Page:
The old hospital building is no longer used at night, and there is a great deal of difference in the infrastructure required for daytime-only operation. Timers have been installed to turn off lights and set back thermostats and exhaust fans from 6 pm to 5 am.

The lights in the Physical Therapy and Wellness wing have been changed to smaller fluorescent daylight tubes, cheaper and easier on the eyes.

Propane hot water heaters, low-flow faucets, and staff training have reduced water usage by 250,000 gallons a year.

The water for irrigation and outside maintenance is now metered separately. Why does that matter? Because the Oak Bluffs sewer department bills for sewerage based on water consumption. Outside faucets and sprinklers do not flow into the sewer system, so MVH is now able to subtract that water from the total water intake. Mr. Murray estimates the savings at about 130,000 gallons by the end of the year (at about 2.8 cents a gallon).

In the physicians’ wing, where doctors’ offices are, the air conditioners were 15 years old and inefficient. Mr. Murray has replaced them with newer units at a savings of about 25 percent in electricity costs.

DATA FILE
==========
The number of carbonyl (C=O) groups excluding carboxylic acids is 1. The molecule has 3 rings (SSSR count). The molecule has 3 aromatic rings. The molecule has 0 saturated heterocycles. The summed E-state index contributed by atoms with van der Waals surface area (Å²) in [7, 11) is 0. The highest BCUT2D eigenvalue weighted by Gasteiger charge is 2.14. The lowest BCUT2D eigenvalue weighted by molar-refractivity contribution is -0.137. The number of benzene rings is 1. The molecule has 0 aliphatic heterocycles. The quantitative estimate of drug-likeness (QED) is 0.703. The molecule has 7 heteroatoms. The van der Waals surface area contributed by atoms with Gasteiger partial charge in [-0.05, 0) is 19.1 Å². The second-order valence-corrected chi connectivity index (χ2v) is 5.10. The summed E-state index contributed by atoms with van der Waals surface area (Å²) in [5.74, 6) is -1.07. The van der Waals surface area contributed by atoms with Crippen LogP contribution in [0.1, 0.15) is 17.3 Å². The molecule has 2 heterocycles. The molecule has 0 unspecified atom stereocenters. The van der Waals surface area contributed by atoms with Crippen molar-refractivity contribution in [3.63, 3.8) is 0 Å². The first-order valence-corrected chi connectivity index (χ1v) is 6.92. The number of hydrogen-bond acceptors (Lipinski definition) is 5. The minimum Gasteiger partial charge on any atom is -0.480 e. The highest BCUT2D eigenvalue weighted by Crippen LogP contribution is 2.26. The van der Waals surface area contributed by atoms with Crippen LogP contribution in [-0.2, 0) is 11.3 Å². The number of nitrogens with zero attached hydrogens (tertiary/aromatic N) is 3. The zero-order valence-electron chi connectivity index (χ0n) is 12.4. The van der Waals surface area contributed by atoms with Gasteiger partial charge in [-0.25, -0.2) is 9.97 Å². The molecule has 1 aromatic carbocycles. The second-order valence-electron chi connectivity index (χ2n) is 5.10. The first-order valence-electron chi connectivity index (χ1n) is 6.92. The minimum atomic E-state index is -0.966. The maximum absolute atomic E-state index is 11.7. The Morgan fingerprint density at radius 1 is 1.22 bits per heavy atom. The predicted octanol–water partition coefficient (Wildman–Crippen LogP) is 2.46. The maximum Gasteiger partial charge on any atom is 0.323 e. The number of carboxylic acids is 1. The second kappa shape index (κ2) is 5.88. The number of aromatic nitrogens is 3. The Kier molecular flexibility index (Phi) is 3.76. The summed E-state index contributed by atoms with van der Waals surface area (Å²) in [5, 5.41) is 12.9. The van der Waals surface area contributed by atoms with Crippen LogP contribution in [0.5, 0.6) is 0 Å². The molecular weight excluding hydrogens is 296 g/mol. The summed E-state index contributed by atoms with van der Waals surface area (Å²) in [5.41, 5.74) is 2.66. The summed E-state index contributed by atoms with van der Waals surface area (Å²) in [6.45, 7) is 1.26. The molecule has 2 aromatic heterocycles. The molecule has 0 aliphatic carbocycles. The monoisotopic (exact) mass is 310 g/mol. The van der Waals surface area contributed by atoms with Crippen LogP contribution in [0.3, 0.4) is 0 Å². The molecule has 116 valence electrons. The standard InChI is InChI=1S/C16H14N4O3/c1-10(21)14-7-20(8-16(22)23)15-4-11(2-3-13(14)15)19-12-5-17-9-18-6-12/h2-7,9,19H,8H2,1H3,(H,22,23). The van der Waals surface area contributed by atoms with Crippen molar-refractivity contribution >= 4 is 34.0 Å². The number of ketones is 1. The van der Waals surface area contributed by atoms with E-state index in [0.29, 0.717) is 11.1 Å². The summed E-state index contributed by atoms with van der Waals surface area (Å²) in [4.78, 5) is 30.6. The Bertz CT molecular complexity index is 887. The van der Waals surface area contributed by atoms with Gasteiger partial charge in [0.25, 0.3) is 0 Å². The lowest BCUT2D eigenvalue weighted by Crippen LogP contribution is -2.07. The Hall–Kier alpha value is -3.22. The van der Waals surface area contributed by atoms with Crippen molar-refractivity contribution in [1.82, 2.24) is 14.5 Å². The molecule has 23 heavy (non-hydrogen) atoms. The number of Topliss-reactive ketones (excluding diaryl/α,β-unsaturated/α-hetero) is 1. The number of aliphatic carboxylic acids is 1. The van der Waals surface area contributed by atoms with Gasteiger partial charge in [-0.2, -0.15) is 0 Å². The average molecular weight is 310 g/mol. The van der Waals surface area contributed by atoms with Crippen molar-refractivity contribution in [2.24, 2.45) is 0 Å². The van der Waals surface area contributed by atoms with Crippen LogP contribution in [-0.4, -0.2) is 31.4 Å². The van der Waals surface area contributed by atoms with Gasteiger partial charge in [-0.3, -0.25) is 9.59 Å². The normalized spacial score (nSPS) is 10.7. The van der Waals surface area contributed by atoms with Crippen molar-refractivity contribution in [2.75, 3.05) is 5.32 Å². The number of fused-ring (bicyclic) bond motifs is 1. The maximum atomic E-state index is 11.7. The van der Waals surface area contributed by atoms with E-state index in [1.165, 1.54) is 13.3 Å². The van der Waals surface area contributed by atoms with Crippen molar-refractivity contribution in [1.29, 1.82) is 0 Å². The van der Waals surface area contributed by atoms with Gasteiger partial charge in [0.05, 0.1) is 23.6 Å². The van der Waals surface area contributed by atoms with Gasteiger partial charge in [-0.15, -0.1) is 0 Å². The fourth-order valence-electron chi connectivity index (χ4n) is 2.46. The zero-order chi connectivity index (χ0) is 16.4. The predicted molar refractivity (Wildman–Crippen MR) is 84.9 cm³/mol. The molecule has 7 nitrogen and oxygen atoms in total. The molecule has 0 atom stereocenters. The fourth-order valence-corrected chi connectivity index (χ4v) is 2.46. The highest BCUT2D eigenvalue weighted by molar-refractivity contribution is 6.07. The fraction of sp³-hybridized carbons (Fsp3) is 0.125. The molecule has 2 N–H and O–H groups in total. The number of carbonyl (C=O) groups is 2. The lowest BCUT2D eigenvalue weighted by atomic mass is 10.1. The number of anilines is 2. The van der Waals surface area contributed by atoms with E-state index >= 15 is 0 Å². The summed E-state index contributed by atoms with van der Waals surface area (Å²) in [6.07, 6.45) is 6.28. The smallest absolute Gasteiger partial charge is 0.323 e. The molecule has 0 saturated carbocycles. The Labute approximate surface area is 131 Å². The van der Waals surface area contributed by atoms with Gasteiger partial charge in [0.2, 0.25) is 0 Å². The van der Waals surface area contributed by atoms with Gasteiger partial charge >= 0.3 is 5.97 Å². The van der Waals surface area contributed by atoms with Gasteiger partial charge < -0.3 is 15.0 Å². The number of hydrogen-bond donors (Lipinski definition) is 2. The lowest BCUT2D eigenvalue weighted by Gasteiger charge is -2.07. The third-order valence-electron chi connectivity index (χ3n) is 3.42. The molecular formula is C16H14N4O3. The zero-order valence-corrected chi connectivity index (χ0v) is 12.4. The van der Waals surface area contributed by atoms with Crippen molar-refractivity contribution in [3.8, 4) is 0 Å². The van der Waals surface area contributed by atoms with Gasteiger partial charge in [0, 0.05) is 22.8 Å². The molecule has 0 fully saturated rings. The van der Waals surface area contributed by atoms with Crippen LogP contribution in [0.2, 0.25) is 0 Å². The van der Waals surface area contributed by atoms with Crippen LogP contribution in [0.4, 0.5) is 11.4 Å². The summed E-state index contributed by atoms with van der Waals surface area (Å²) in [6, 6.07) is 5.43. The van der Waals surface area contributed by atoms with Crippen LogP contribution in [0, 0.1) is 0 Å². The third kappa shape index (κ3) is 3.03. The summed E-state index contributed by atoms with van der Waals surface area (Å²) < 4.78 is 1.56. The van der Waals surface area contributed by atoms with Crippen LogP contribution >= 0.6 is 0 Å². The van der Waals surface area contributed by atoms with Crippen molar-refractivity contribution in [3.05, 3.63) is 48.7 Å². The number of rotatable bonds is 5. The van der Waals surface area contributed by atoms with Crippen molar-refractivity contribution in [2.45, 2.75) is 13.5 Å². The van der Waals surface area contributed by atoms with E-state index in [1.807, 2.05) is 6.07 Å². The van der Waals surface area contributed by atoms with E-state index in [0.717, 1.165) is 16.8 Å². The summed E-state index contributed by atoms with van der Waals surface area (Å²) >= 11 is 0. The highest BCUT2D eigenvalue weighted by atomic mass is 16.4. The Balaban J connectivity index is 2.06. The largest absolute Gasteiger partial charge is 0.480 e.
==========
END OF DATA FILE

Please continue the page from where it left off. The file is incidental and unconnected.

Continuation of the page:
John Murray

John Murray himself is a success story as dramatic as the changes he is accomplishing at MVH.

Born in Dublin, Ireland, he began life as an apprentice in steel fabrication and welding. It is perhaps important today that the work he did in Ireland was building experimental trucks and tanks. What he learned on the job was engineering. “I always loved to tinker,” he told The Times.

When he was in his mid-20s, the Irish economy collapsed and he found himself out of work. He began all over again, applying for and getting a job at a Maine hotel as a carpenter’s assistant at $5 an hour. Finding his way to Martha’s Vineyard, he got a job in maintenance at the Harbor View Hotel, working his way up to director of engineering.

Mr. Walsh hired Mr. Murray two years ago on the recommendation or Cornelius Bowman, who was then serving as the clerk of the works for the new hospital construction and had formerly been facilities manager for Carney Hospital in Boston. Mr. Bowman recognized that Mr. Murray was the right man to take over the new building and start re-engineering the old.

Mr. Walsh told The Times that most of the ideas for retrofitting the old hospital come from Mr. Murray. “We talk often about saving money, but the [specific] plans are John’s wisdom. He is innovative — he really knows the business.” Mr. Walsh praised Mr. Murray as a man “who can take an idea and run with it.”

Mr. Murray became an American citizen in 2000 and now lives in Edgartown with his wife, Rosemary, who is from Rio de Janeiro, and his son Ryan, who was recently featured in a Times story on autism (Autism awareness begins with one family’s story). Mr. Murray also has a son and a daughter from a previous marriage.